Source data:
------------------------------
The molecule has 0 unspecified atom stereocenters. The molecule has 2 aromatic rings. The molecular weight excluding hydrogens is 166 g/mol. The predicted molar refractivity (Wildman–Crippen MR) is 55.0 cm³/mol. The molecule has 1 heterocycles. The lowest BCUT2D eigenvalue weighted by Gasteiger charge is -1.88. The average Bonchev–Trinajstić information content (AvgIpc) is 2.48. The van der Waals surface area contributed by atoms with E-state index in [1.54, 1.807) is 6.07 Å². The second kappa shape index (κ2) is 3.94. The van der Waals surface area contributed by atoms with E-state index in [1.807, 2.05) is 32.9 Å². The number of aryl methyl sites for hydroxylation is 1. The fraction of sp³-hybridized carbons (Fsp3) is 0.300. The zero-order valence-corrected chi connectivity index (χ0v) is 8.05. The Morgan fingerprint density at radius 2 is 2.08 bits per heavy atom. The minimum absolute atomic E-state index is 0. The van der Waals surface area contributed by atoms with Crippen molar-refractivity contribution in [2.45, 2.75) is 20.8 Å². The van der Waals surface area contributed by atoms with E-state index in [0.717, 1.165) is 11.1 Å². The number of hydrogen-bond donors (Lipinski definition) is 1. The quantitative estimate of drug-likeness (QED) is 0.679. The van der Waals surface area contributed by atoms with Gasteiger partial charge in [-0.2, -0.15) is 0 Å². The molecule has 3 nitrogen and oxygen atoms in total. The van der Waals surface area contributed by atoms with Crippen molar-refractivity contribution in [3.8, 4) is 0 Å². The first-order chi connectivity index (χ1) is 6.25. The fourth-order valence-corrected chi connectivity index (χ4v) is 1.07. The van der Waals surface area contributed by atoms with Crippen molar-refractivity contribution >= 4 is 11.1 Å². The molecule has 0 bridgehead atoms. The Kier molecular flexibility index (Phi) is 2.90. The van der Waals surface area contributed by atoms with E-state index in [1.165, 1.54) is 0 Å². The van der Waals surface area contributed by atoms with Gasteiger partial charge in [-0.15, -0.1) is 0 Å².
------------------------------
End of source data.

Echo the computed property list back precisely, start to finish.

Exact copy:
The molecule has 0 unspecified atom stereocenters. The molecule has 2 aromatic rings. The molecular weight excluding hydrogens is 166 g/mol. The predicted molar refractivity (Wildman–Crippen MR) is 55.0 cm³/mol. The molecule has 1 heterocycles. The lowest BCUT2D eigenvalue weighted by Gasteiger charge is -1.88. The average Bonchev–Trinajstić information content (AvgIpc) is 2.48. The van der Waals surface area contributed by atoms with E-state index in [1.54, 1.807) is 6.07 Å². The second kappa shape index (κ2) is 3.94. The van der Waals surface area contributed by atoms with E-state index in [1.807, 2.05) is 32.9 Å². The number of aryl methyl sites for hydroxylation is 1. The fraction of sp³-hybridized carbons (Fsp3) is 0.300. The zero-order valence-corrected chi connectivity index (χ0v) is 8.05. The Morgan fingerprint density at radius 2 is 2.08 bits per heavy atom. The minimum absolute atomic E-state index is 0. The van der Waals surface area contributed by atoms with Crippen molar-refractivity contribution in [2.45, 2.75) is 20.8 Å². The van der Waals surface area contributed by atoms with E-state index in [0.717, 1.165) is 11.1 Å². The number of hydrogen-bond donors (Lipinski definition) is 1. The quantitative estimate of drug-likeness (QED) is 0.679. The van der Waals surface area contributed by atoms with Gasteiger partial charge in [-0.2, -0.15) is 0 Å². The molecule has 3 nitrogen and oxygen atoms in total. The van der Waals surface area contributed by atoms with Crippen molar-refractivity contribution in [3.8, 4) is 0 Å². The first-order chi connectivity index (χ1) is 6.25. The fourth-order valence-corrected chi connectivity index (χ4v) is 1.07. The van der Waals surface area contributed by atoms with Crippen molar-refractivity contribution >= 4 is 11.1 Å². The molecule has 0 bridgehead atoms. The Kier molecular flexibility index (Phi) is 2.90. The van der Waals surface area contributed by atoms with E-state index in [1.165, 1.54) is 0 Å². The van der Waals surface area contributed by atoms with Gasteiger partial charge in [-0.15, -0.1) is 0 Å².